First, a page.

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BMJ. 2015 Aug 11;351:h3978. doi: 10.1136/bmj.h3978.

Intake of saturated and trans unsaturated fatty acids and risk of all cause mortality, cardiovascular disease, and type 2 diabetes: systematic review and meta-analysis of observational studies.

Author information

1
Department of Clinical Epidemiology and Biostatistics, McMaster University, Hamilton, ON, Canada Chanchlani Research Centre, McMaster University, Hamilton, ON, Canada Department of Nutritional Sciences, University of Toronto, Toronto, ON, Canada Clinical Nutrition and Risk Factor Modification Center, St Michael's Hospital, Toronto, ON, Canada.
2
Department of Clinical Epidemiology and Biostatistics, McMaster University, Hamilton, ON, Canada Chanchlani Research Centre, McMaster University, Hamilton, ON, Canada Population Health Research Institute, Hamilton Health Sciences, Hamilton, ON, Canada.
3
Chanchlani Research Centre, McMaster University, Hamilton, ON, Canada.
4
Department of Nutritional Sciences, University of Toronto, Toronto, ON, Canada Clinical Nutrition and Risk Factor Modification Center, St Michael's Hospital, Toronto, ON, Canada.
5
Department of Clinical Epidemiology and Biostatistics, McMaster University, Hamilton, ON, Canada Department of Nutritional Sciences, University of Toronto, Toronto, ON, Canada Clinical Nutrition and Risk Factor Modification Center, St Michael's Hospital, Toronto, ON, Canada anands@mcmaster.ca.
6
Scotiabank Health Sciences Library, St Michael's Hospital, Toronto, ON, Canada.
7
Hospital Library and Archives, Hospital for Sick Children, Toronto, ON, Canada.
8
Clinical Nutrition and Risk Factor Modification Center, St Michael's Hospital, Toronto, ON, Canada.
9
Department of Clinical Epidemiology and Biostatistics, McMaster University, Hamilton, ON, Canada Department of Medicine, McMaster University, Hamilton, ON, Canada.
10
Department of Clinical Epidemiology and Biostatistics, McMaster University, Hamilton, ON, Canada Chanchlani Research Centre, McMaster University, Hamilton, ON, Canada.
11
Department of Clinical Epidemiology and Biostatistics, McMaster University, Hamilton, ON, Canada Chanchlani Research Centre, McMaster University, Hamilton, ON, Canada Population Health Research Institute, Hamilton Health Sciences, Hamilton, ON, Canada Department of Medicine, McMaster University, Hamilton, ON, Canada anands@mcmaster.ca.

Abstract

OBJECTIVE:

To systematically review associations between intake of saturated fat and trans unsaturated fat and all cause mortality, cardiovascular disease (CVD) and associated mortality, coronary heart disease (CHD) and associated mortality, ischemic stroke, and type 2 diabetes.

DESIGN:

Systematic review and meta-analysis.

DATA SOURCES:

Medline, Embase, Cochrane Central Registry of Controlled Trials, Evidence-Based Medicine Reviews, and CINAHL from inception to 1 May 2015, supplemented by bibliographies of retrieved articles and previous reviews.

ELIGIBILITY CRITERIA FOR SELECTING STUDIES:

Observational studies reporting associations of saturated fat and/or trans unsaturated fat (total, industrially manufactured, or from ruminant animals) with all cause mortality, CHD/CVD mortality, total CHD, ischemic stroke, or type 2 diabetes.

DATA EXTRACTION AND SYNTHESIS:

Two reviewers independently extracted data and assessed study risks of bias. Multivariable relative risks were pooled. Heterogeneity was assessed and quantified. Potential publication bias was assessed and subgroup analyses were undertaken. The GRADE approach was used to evaluate quality of evidence and certainty of conclusions.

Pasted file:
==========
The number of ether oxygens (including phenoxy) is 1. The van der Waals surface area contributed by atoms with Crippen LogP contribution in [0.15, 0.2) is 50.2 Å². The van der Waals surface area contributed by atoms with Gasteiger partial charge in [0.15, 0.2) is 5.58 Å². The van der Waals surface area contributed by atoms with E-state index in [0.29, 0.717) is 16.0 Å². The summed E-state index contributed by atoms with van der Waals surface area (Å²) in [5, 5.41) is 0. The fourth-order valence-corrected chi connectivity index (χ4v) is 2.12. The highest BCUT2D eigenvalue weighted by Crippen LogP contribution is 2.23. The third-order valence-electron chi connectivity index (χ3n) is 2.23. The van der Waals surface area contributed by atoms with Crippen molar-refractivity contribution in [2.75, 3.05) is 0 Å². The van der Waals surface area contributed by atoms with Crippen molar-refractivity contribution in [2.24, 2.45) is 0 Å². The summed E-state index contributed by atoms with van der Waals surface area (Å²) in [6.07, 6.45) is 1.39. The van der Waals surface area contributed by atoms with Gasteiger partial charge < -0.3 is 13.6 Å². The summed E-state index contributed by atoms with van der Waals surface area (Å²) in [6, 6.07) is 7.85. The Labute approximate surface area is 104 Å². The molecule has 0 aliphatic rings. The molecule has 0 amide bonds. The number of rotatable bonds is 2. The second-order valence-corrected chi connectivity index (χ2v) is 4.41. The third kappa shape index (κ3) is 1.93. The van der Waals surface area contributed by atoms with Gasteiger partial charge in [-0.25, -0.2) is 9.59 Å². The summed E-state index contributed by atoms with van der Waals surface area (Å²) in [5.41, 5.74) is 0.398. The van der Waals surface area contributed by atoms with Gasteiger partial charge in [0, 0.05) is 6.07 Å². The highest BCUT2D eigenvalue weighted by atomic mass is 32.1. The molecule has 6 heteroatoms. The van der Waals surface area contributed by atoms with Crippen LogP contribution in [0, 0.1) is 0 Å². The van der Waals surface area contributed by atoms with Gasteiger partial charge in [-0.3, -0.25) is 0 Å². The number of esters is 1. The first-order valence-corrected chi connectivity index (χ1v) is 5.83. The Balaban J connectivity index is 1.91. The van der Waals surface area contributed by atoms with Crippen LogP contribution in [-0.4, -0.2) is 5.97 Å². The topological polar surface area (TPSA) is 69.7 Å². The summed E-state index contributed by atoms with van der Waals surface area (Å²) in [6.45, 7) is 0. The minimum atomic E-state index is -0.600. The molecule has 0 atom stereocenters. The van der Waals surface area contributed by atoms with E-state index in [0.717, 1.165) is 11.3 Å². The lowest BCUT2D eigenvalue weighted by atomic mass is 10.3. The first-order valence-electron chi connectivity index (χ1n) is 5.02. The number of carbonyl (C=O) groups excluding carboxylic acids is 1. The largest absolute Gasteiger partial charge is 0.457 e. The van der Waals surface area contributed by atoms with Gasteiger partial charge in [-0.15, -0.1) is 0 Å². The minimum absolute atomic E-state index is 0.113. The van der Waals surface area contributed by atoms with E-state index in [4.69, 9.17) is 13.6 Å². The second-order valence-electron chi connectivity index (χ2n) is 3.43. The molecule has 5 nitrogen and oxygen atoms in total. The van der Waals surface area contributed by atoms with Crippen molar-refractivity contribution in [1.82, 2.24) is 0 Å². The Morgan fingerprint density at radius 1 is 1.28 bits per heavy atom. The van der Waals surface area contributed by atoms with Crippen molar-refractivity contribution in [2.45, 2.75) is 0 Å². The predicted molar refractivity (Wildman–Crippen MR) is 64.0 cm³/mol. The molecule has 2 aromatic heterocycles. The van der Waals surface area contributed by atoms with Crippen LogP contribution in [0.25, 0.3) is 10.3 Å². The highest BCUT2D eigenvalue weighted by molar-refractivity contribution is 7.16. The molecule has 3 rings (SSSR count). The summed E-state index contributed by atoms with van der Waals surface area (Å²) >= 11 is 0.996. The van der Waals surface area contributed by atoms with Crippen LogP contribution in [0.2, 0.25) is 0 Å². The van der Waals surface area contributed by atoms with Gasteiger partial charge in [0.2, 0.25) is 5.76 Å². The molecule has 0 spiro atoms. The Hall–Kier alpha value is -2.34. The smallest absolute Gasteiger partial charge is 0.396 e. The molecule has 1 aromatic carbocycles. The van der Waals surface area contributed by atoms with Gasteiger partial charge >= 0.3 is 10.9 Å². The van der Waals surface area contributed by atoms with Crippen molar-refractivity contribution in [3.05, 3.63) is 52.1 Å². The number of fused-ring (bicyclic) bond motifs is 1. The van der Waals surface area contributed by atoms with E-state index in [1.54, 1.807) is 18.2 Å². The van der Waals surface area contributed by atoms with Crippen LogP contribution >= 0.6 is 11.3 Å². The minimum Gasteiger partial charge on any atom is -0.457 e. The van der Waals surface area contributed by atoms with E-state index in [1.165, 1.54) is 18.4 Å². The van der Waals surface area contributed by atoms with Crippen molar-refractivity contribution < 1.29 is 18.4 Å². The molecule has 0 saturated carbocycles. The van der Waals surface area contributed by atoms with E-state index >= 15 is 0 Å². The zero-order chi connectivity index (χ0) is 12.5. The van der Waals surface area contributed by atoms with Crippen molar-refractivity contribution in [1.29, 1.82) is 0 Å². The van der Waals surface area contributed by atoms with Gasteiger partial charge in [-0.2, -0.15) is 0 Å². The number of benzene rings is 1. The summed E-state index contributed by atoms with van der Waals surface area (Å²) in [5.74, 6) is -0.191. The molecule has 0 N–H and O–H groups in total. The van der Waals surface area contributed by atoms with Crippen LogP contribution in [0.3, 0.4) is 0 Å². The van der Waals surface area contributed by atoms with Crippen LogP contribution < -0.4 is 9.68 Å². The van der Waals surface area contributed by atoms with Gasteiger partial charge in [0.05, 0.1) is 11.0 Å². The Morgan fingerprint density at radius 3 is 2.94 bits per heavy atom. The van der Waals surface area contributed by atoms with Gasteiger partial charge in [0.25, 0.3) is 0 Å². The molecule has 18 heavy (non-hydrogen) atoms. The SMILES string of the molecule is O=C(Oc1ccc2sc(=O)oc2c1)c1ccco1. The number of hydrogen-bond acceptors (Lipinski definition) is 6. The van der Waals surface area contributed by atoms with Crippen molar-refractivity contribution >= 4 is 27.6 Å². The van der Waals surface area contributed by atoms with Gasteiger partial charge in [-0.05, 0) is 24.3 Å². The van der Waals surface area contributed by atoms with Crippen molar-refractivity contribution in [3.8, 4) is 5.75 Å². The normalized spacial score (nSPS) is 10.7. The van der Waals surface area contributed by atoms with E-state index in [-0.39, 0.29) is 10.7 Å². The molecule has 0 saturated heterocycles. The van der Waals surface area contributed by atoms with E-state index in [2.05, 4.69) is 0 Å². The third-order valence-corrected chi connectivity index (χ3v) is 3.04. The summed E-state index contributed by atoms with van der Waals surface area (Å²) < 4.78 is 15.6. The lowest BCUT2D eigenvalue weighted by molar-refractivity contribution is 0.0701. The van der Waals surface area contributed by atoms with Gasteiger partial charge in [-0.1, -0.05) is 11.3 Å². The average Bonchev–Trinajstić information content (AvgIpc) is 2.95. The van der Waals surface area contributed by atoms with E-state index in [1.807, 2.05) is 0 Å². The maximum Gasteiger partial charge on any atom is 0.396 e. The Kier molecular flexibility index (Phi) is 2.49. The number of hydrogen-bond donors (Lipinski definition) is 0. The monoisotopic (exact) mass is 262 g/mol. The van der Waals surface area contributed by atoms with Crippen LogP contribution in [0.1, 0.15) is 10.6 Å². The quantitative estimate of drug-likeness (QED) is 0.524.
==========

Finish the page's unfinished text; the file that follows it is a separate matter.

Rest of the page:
RESULTS:

For saturated fat, three to 12 prospective cohort studies for each association were pooled (five to 17 comparisons with 90,501-339,090 participants). Saturated fat intake was not associated with all cause mortality (relative risk 0.99, 95% confidence interval 0.91 to 1.09), CVD mortality (0.97, 0.84 to 1.12), total CHD (1.06, 0.95 to 1.17), ischemic stroke (1.02, 0.90 to 1.15), or type 2 diabetes (0.95, 0.88 to 1.03). There was no convincing lack of association between saturated fat and CHD mortality (1.15, 0.97 to 1.36; P=0.10). For trans fats, one to six prospective cohort studies for each association were pooled (two to seven comparisons with 12,942-230,135 participants). Total trans fat intake was associated with all cause mortality (1.34, 1.16 to 1.56), CHD mortality (1.28, 1.09 to 1.50), and total CHD (1.21, 1.10 to 1.33) but not ischemic stroke (1.07, 0.88 to 1.28) or type 2 diabetes (1.10, 0.95 to 1.27). Industrial, but not ruminant, trans fats were associated with CHD mortality (1.18 (1.04 to 1.33) v 1.01 (0.71 to 1.43)) and CHD (1.42 (1.05 to 1.92) v 0.93 (0.73 to 1.18)). Ruminant trans-palmitoleic acid was inversely associated with type 2 diabetes (0.58, 0.46 to 0.74). The certainty of associations between saturated fat and all outcomes was "very low." The certainty of associations of trans fat with CHD outcomes was "moderate" and "very low" to "low" for other associations.

CONCLUSIONS:

Saturated fats are not associated with all cause mortality, CVD, CHD, ischemic stroke, or type 2 diabetes, but the evidence is heterogeneous with methodological limitations. Trans fats are associated with all cause mortality, total CHD, and CHD mortality, probably because of higher levels of intake of industrial trans fats than ruminant trans fats. Dietary guidelines must carefully consider the health effects of recommendations for alternative macronutrients to replace trans fats and saturated fats.

PMID:
26268692
PMCID:
PMC4532752
[Indexed for MEDLINE]
Free PMC Article

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